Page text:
People in the Tomahawk area are again reporting cougar sightings. There have recently been two reports, one of two cats near County Road S and a sighting of a single cougar off County Road E.
The Department of Natural Resources (DNR) receives about 50 reports of cougar sightings each year, with the Tomahawk and Rhinelander areas being particular hot spots for those sightings. The number of reports and the fact that they are concentrated in certain areas leads us to believe that there are indeed cougars around Tomahawk.
Still, none of these reports has been confirmed with photographic evidence or well-defined tracks. We’d like to see someone get a good photograph of a cougar or at least get a good footprint.
DNR wildlife specialists suspect that many people who say they spotted a cougar were in reality looking at a bobcat. Unlike cougars, bobcats are known to exist in northern Wisconsin with a population of about 2,000 animals in the state.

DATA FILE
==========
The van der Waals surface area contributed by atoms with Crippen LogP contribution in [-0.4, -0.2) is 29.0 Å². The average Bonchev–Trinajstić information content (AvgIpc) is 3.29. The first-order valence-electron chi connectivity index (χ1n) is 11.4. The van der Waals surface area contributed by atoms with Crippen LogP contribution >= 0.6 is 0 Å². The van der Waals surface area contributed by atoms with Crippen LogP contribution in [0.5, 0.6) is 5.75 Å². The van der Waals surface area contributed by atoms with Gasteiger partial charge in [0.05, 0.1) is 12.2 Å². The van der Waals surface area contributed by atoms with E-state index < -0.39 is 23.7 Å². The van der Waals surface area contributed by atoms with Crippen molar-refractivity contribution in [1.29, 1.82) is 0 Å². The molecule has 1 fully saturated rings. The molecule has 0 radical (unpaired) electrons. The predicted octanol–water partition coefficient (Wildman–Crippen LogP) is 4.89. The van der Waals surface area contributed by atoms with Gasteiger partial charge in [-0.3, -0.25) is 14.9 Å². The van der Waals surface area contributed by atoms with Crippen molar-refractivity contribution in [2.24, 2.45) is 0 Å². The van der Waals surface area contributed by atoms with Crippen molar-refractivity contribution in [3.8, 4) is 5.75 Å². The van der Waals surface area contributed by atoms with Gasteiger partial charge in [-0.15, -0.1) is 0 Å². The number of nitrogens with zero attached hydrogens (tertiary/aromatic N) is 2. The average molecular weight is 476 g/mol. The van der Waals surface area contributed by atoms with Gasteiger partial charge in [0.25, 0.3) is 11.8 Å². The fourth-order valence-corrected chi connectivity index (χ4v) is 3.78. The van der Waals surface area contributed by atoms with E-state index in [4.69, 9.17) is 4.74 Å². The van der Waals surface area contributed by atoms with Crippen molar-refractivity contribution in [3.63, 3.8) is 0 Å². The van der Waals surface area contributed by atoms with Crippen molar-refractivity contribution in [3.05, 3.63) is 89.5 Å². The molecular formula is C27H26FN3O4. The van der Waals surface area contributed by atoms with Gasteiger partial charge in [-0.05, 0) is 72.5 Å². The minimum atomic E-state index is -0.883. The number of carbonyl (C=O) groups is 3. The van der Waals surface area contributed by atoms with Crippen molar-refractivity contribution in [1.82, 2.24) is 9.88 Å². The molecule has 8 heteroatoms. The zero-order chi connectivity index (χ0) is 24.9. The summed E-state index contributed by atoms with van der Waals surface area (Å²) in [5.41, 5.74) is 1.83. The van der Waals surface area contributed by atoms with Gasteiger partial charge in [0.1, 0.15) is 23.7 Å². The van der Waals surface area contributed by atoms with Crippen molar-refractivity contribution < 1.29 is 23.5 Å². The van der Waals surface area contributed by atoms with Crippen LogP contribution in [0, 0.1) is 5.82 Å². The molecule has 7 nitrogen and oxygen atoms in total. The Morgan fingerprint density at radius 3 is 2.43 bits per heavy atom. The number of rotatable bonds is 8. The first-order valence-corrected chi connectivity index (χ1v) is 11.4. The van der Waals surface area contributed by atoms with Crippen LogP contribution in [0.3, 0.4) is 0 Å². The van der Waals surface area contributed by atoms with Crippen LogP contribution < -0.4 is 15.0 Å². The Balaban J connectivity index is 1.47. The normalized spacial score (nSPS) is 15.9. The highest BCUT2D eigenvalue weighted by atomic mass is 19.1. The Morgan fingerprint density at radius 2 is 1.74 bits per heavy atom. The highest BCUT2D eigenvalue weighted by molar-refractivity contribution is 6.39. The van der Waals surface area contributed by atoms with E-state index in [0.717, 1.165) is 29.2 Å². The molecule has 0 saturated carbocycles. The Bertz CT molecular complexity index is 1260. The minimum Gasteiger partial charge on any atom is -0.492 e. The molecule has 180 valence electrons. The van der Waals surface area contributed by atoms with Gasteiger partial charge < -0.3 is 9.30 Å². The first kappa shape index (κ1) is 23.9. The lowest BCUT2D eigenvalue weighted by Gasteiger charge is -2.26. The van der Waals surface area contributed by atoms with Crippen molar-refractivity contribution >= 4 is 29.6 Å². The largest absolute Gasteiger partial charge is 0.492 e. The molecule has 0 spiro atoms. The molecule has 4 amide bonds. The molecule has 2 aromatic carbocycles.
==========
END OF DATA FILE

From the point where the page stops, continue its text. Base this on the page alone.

Bobcats are less than four feet long, with pointed, tufted ears and tails about five inches long. Bobcats can weigh up to 50 pounds and resemble a large housecat. A cougar is much larger, up to six or seven feet long, with a thick rope-like tail nearly as long as its body. The coat is a tawny color and the tail has a black tip.
Cougars were indigenous to Wisconsin at one time, but are believed to have been driven away or killed off by man more than 100 years ago. In the 1800s, cougars were seen as a threat to livestock and bounties were paid for their skins. The last confirmed wild Wisconsin cougar was shot near Appleton in 1856.
The nearest known cougar population today is in Manitoba, Canada. But, northern Wisconsin and Minnesota do offer suitable cougar habitat, with large tracts of undeveloped wilderness and an abundance of deer, the big cats’ favorite meal.
We know quite a few people who say they’ve seen a cougar in the area. Some of them we trust would know a cougar if they saw one. We believe there are cougars, at least one or two, living around Tomahawk.
Yet, we’re puzzled that there is still no concrete evidence of their presence. Not a single cougar has been hit by a car, shot by a hunter or treed by hunting hounds.
If more people carry cameras with them into the woods and pay attention to animal tracks, we think it’s only a matter of time before the cougar’s presence in northern Wisconsin can be confirmed.